• Order of the Star in the East — The Order of the Star in the East (OSE) was an organization established by the leadership of the Theosophical Society at Adyar, India, from 1911 to 1927. Its mission was to prepare the world for the expected arrival of a messianic entity, the so… …   Wikipedia

  • Morya (Theosophy) — For other uses, see Morya. Morya, one of the Masters of the Ancient Wisdom spoken of in modern Theosophy and in the Ascended Master Teachings is considered one of the Ascended Masters. He is also known as the Chohan of the First Ray (see Seven… …   Wikipedia

  • Maitreya (Theosophy) — Part of a series on Theosophy Founders of the T. S. Helena Blavatsky · …   Wikipedia

  • Manu (Theosophy) — In the teachings of Theosophy, the Manu [1] [1] is one of the most important beings at the highest levels of Initiation of the Masters of the Ancient Wisdom, along with Sanat Kumara, Gautama Buddha, Maitreya, the Maha Chohan, and Djwal Khul.… …   Wikipedia

  • Paul the Venetian — [http://www.zakairan.com/ProductsDivineLightImages/PFC/Paul%20215.jpg] [ [http://www.zakairan.com/ProductsDivineLightImages/DivineLightImages.htm Source of Image of the Master Paul the Venetian shown above] distributed by… …   Wikipedia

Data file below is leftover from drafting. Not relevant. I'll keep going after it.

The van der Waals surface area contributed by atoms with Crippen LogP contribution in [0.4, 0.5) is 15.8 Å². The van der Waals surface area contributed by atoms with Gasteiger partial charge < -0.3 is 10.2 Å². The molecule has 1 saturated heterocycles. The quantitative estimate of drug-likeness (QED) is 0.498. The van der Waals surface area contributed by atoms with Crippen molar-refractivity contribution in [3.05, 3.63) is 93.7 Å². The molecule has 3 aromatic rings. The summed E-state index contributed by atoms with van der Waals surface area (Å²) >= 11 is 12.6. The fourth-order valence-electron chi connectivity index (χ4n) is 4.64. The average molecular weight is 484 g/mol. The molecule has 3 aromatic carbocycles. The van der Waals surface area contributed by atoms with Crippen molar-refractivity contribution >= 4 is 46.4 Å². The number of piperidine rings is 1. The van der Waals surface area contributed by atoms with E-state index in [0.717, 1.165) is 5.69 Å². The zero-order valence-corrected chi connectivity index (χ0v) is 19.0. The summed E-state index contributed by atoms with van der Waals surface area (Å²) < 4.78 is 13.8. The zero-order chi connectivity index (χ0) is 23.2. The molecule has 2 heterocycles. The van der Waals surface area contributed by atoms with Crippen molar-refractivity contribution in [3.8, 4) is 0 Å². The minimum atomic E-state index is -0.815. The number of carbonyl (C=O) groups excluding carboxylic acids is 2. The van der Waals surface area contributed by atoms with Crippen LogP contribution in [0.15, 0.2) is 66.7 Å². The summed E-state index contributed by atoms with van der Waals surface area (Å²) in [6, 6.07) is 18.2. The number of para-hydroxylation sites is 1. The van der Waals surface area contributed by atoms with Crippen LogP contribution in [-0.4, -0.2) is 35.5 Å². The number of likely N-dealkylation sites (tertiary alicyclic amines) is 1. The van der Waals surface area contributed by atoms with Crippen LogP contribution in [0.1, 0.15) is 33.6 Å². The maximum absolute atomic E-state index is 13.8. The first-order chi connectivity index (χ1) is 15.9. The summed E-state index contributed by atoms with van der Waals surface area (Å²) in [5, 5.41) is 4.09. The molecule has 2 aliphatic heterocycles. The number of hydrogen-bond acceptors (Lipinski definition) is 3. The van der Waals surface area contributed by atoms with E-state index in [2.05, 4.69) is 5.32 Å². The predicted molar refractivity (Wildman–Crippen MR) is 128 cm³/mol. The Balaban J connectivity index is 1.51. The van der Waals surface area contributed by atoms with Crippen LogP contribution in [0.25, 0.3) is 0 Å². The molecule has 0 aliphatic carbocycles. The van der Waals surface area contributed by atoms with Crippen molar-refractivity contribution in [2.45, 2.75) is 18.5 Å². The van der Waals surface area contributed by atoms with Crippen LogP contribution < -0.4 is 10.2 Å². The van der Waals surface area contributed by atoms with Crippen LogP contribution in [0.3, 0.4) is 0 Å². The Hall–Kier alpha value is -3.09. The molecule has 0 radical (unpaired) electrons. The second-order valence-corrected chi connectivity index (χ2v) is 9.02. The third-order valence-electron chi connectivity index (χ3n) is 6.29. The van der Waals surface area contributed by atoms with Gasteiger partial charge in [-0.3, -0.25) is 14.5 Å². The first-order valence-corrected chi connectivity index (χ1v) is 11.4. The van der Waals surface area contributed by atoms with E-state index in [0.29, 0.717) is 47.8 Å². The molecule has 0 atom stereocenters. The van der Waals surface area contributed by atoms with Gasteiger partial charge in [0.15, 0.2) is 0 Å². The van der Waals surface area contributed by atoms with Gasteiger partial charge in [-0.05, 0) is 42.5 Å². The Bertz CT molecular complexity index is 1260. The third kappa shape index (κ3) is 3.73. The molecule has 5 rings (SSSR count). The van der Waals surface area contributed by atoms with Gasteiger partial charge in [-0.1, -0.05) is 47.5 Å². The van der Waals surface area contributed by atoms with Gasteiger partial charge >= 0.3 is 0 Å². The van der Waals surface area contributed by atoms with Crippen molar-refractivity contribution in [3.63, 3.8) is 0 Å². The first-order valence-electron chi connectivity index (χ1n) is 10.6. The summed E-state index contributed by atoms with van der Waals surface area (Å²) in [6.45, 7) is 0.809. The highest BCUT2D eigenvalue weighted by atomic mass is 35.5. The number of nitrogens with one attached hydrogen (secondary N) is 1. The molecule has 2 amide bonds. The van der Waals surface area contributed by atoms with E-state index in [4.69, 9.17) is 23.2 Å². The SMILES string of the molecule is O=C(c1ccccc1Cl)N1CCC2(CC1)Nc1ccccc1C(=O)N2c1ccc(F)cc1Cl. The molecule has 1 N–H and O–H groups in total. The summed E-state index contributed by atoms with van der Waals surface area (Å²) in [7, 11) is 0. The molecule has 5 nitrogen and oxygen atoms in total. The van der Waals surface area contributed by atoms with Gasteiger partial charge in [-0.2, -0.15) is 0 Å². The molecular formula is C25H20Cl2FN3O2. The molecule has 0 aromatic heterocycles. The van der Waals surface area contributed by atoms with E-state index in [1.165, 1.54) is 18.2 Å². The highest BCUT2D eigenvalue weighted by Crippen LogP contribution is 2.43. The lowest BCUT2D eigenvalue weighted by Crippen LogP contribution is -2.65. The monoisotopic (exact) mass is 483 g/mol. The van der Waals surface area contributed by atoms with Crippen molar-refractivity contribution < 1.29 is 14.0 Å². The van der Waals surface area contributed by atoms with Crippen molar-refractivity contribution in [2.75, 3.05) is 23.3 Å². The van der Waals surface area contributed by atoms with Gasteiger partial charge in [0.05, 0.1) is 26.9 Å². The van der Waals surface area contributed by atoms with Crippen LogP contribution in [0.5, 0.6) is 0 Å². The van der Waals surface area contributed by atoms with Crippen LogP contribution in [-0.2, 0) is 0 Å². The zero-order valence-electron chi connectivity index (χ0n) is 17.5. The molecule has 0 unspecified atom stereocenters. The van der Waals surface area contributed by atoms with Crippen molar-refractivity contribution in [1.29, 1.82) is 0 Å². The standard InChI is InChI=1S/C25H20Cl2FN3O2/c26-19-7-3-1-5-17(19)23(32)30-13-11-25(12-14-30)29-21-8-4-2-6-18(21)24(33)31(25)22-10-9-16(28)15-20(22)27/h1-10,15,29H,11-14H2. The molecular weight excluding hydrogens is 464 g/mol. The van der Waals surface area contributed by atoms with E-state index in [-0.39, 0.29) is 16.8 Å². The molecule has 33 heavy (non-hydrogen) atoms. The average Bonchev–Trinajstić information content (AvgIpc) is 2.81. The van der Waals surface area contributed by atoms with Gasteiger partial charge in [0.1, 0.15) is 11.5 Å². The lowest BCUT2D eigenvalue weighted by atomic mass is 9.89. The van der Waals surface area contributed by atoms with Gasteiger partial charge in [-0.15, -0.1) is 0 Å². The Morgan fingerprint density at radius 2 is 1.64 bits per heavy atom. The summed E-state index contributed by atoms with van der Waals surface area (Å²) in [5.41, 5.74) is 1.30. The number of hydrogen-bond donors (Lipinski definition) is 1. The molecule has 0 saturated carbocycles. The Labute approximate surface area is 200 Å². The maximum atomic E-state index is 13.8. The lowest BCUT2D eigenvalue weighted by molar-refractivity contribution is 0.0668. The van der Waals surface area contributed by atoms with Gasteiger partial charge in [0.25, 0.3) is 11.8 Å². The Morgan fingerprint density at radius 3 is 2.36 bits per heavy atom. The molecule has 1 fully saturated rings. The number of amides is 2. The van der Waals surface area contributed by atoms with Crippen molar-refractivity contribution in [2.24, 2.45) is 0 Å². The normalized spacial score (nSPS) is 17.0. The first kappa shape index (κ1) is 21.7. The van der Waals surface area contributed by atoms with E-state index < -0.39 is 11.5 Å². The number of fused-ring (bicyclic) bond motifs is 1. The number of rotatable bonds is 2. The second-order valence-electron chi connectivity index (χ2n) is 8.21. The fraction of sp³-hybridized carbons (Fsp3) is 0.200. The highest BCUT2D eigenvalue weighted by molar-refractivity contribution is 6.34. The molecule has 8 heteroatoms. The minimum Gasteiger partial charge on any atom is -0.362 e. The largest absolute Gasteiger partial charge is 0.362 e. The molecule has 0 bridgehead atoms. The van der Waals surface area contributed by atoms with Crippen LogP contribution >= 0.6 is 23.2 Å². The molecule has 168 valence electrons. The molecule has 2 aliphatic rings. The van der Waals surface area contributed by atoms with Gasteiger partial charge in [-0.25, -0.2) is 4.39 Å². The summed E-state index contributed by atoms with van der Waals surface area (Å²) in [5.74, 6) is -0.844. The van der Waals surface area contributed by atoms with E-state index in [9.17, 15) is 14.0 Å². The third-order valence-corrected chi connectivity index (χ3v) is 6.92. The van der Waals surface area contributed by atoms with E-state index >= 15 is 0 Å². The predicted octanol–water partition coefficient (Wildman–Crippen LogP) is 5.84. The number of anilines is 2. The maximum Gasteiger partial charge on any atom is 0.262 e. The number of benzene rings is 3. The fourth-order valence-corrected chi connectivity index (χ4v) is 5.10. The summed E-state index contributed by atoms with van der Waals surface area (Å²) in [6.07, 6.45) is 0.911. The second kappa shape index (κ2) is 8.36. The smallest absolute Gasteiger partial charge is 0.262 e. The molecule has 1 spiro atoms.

• Initiation (Theosophy) — Initiation is a concept in Theosophy that there are nine levels of spiritual development. According to Alice A. Bailey, Initiation is the process of undergoing an [Higher consciousness|expansion [toward higher levels of] consciousness] [ Bailey,… …   Wikipedia

  • Buddhism in the United States of America — Buddhism is a religion with millions of followers in the United States, including traditionally Buddhist Asian Americans as well as non Asians, many of whom are converts [ [http://www.beliefnet.com/story/7/story 732 1.html Beliefnet.com American… …   Wikipedia